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Eating From the Proverbial Communal Plate

When East Side resident Dennis Krantz used to think of Morocco, he thought of movies such as "Casablanca."

From now on, he and his family will think of 17-year-old Marouane Smaili and the 10 months that the Moroccan youth is living with them as part of a federally funded cultural exchange program.

(Moroccan exchange student Marouane Smaili has introduced the Krantz family to Moroccan cuisine, which is eaten from a communal plate. From left are Dennis Krantz, David Krantz, Smaili, Jenna Krantz and Susan Krantz. During his stay, Smaili is considered part of the Krantz family. )

Since coming to Tucson in August, Smaili has become very much a part of the family, host parents Dennis and Susan Krantz said. They also have two biological children -- Jenna, 13, and David, 15.

The Krantzes and Smaili sit down to family meals and talk about their day, relax by watching television shows such as "American Idol," go on vacations and attend church together, even though Smaili is a Muslim.

Some parts of the Krantzes' culture, such as singing in church, were new to Smaili, he said. And vice versa: The first time they sat down to eat a Moroccan meal, Smaili started eating with the serving spoon. In Morocco, he was accustomed to everyone eating from a communal plate, rather than serving the food onto individual plates.

When they have time to eat a Moroccan meal as a family, the Krantzes now eat the Moroccan way.

"This is the most fun thing we've learned," Dennis said last week during such a dinner.

Cultural exchange is a fundamental part of the Youth Exchange and Study Program, the U.S. Department of State program through which more than 700 high school students from predominantly Muslim nations are currently studying in the United States.

Smaili's native country is 98.7 percent Muslim, according to the CIA's World Factbook.

He is one of five Youth Exchange and Study Program students in Arizona, according to Ayusa Global Youth Exchange, a non-profit organization that has helped administer the program since 2003.

"The idea is that they experience America," said David Beiser, Ayusa's Youth Exchange and Study Program director.

Since coming to the United States, Smaili and the Krantzes have gone with other exchange students and host families on a weekend trip to Disneyland and have visited the Grand Canyon. He's also been to Washington, D.C. And in turn, Smaili has taught Americans -- the Krantzes and people outside his host family -- about his homeland. He gave a presentation about Morocco to the youth group he attends at St. Paul's United Methodist Church, 8051 E. Broadway.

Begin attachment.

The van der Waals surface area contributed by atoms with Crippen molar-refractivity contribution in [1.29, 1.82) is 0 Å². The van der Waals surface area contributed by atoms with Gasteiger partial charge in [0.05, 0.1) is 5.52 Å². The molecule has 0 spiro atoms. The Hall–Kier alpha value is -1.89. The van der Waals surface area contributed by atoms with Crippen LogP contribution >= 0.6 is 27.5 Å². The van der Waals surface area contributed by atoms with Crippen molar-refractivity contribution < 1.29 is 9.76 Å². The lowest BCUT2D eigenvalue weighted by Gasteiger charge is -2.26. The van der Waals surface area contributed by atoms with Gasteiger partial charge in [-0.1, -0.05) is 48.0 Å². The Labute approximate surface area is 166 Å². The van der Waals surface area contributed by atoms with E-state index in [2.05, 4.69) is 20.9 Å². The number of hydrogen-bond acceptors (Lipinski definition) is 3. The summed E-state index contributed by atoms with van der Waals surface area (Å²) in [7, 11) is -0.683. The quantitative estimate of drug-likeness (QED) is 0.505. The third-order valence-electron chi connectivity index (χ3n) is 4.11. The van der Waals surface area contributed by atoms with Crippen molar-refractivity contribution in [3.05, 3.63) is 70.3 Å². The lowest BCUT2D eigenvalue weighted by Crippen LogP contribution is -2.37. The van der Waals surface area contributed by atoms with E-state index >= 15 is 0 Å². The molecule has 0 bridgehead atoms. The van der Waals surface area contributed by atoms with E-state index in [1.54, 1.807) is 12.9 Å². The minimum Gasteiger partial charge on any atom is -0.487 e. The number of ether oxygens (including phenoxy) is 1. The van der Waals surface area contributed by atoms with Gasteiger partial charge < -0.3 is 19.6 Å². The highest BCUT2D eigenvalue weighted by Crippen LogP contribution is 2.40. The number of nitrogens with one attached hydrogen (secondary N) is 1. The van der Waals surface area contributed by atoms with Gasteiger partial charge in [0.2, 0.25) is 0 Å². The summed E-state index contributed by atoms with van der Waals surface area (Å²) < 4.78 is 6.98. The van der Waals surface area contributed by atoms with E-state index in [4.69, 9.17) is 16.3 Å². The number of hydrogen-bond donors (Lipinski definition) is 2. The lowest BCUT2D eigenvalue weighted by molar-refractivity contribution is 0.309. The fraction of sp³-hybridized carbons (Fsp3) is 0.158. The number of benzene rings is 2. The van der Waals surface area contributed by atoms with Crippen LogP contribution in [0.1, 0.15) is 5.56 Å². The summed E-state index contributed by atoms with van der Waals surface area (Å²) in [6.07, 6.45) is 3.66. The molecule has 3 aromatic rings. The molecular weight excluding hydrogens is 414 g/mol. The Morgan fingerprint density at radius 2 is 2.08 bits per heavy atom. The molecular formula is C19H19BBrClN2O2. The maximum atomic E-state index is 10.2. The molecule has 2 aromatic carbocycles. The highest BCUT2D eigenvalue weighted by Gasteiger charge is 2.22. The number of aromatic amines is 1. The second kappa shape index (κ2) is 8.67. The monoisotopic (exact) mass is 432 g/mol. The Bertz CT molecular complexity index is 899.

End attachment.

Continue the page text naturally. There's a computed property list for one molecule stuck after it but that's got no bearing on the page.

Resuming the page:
Part of the American experience is that, although we're a diverse country, we're one nation, Beiser said. "That's a message we try to communicate on a worldwide scale."

The program also aims to encourage thinking with an open mind, along with the concept of volunteering and community service, Beiser said.

Smaili volunteers at St. Paul's and has helped carry equipment for the marching band at Santa Rita High School, 3951 S. Pantano Road -- where both he and his host brother, David Krantz, go to school. Smaili is a senior and Krantz is a sophomore.

He will go back to Morocco in June, but it won't mean the end of his international travels. After he finishes his last year of secondary school in Morocco, he's considering going to an American university and plans to eventually become an international businessman.

Contact reporter Danielle Sottosanti at 618-1922 or at dsottosanti@azstarnet.com.

 

A new outlook from Moroccan exchange student Marouane Smaili's perspective:

Five misconceptions people have about Morocco and Islam:

  1. The religion is very strict and based on violence.
  2. The culture is strict.
  3. The people are closed-minded.
  4. Only people of the African race live in Morocco.
  5. The country doesn't have technology such as cell phones and the Internet.

Five things he learned about the United States that he didn't know:

  1. The culture is diverse, interesting and simply fun to learn about.
  2. People are open-minded, sociable and respectful.
  3. The educational system is very interesting with a lot of freedom -- elective classes -- and cool activities.
  4. There is a full mix of cultures and races.
  5. There is a cultural mix of food and ways of cooking. 

For more information on the program: